The first of a whole series of films made, including a prequel set. It has a stellar cast, helmed by Patrick Stewart (Captain Jean Luc Picard of Star Trek: Next Generation, John Gaunt in Hollow Crown, he voiced the Pharoah in Prince of Egypt, he appeared as King Richard at the end of Robin Hood: Men in Tights and an overall acting career that dates back to the sixties) as Professor Charles Xavier and Ian McKellen (Gandalf in the Lord of the Rings and Hobbit trilogies [the director, Bryan Singer, even adjusted the filming schedule so Ian could travel to New Zealand], Cogsworth in the live action Beauty and the Beast, Sir Leigh Teabing in The Da Vinci Code, and a career as long-spanning as Stewart) as Eric Lensherr/Magneto [the two actors are friends in real life and it’s adorable]. This was Hugh Jackman’s first major role (he had done a recorded stage production of Oklahoma before this and was known elsewhere for his singing, but most American audiences knew him from X-Men first) as Wolverine (he goes on to star in Australia, Kate and Leopold, Van Helsing, The Greatest Showman, and Les Misérables, and is now on Broadway in The Music Man). Halle Berry (Jinx Johnson opposite Pierce Brosnan in Die Another Day, the titular Catwoman in the 2004 film, and she won the Oscar in Monster’s Ball) is Storm, James Marsden (Prince Edward in Enchanted, he appears in Hairspray and 27 Dresses as well) is Cyclops, while Famke Janssen (Xenia Onatopp in GoldenEye, so that’s two Bond women in this movie) is Jean Grey. You kind of can’t tell, but that’s Rebecca Romijn (Eve Baird in the Librarians series) as Mystique and Ray Park (you can’t recognize him in his other role either, but he’s Darth Maul in Phantom Menace) as Toad.
The film opens with narration on mutation and evolution, explaining that in this universe, mutants are the evolution of humans. Then we’re in 1944 Poland, at a concentration camp as evidenced by the yellow stars the prisoners are wearing. A family is torn apart and the mother cries for her son; he reaches out to her, despite guards holding on to him and pulls the metal gate back before he’s knocked out. Time jump to the “not too distant future” in Mississippi. A teenage couple is discussing the girl’s desire to go on an adventure. When she kisses the boy, he becomes paralyzed and non-responsive. She screams at her parents “don’t touch me.” Meanwhile, there is a Senate hearing going on about a mutant registration act, headed by a Senator Kelly, who views all mutants as dangerous while Dr. Jean Grey is trying to explain that they are still people and often their mutations are brought on at puberty by heightened emotions. After the hearing, two older gentlemen have their own conversation. Charles is in favor of hope, while Eric views humans as lesser beings; “we are the future,” he tells Charles and warns him not to get in his way.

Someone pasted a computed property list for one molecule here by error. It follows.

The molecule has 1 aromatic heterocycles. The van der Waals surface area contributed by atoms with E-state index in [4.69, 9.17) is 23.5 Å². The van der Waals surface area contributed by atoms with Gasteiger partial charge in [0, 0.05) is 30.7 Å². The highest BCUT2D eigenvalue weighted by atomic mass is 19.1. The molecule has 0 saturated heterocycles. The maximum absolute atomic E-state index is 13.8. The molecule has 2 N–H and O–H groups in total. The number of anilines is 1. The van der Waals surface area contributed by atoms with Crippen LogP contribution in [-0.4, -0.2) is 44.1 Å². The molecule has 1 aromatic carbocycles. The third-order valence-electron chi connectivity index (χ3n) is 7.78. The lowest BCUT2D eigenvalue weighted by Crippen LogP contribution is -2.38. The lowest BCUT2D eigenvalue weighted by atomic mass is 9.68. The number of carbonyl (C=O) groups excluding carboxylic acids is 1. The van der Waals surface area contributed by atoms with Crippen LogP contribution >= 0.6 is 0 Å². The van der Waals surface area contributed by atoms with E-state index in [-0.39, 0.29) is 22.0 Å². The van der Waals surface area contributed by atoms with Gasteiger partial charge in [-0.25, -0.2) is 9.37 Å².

The teen girl has made her way to Canada where she enters a bar with a cage fight going on and meets “the Wolverine,” a champion fighter. She warns him afterwards of a man threatening him, but Wolverine has claws that extend from his hands, so he’s got it covered. Later, Wolverine, whose real name is Logan, discovers the girl as a stowaway and his heart is kind enough to not simply leave her on the side of the road. Her name is Marie, but she goes by “Rogue” now. They get in an accident and Logan is thrown from the truck. He faces off with another mutant, while Marie is stuck in the truck, about to go up in flames (thanks to Logan’s cigar). They are saved by two other mutants, one who controls the snow storm and one with laser eyes.
When Logan wakes up, his first instinct is to escape, though there is a voice following him and leading him to…Professor Charles Xavier. And his school for the gifted, a cover for mutants. His primary instructors are Storm, Cyclops (real name is Scott), and Jean Grey. Marie is attending classes and hopes to fit in with the other wayward students. Charles explains about their counterparts, led by Magneto, who foresees a war involving mutants. Magneto was an old friend of Charles’, when he went by the name Eric Lensherr. Charles also knows that Logan has lost his memory of his life before the incident that gave him an adamantium skeleton. He makes a deal with Logan; give Charles forty-eight hours to discover Magneto’s plan and then Charles will use his skill at mind reading to help Logan discover his past.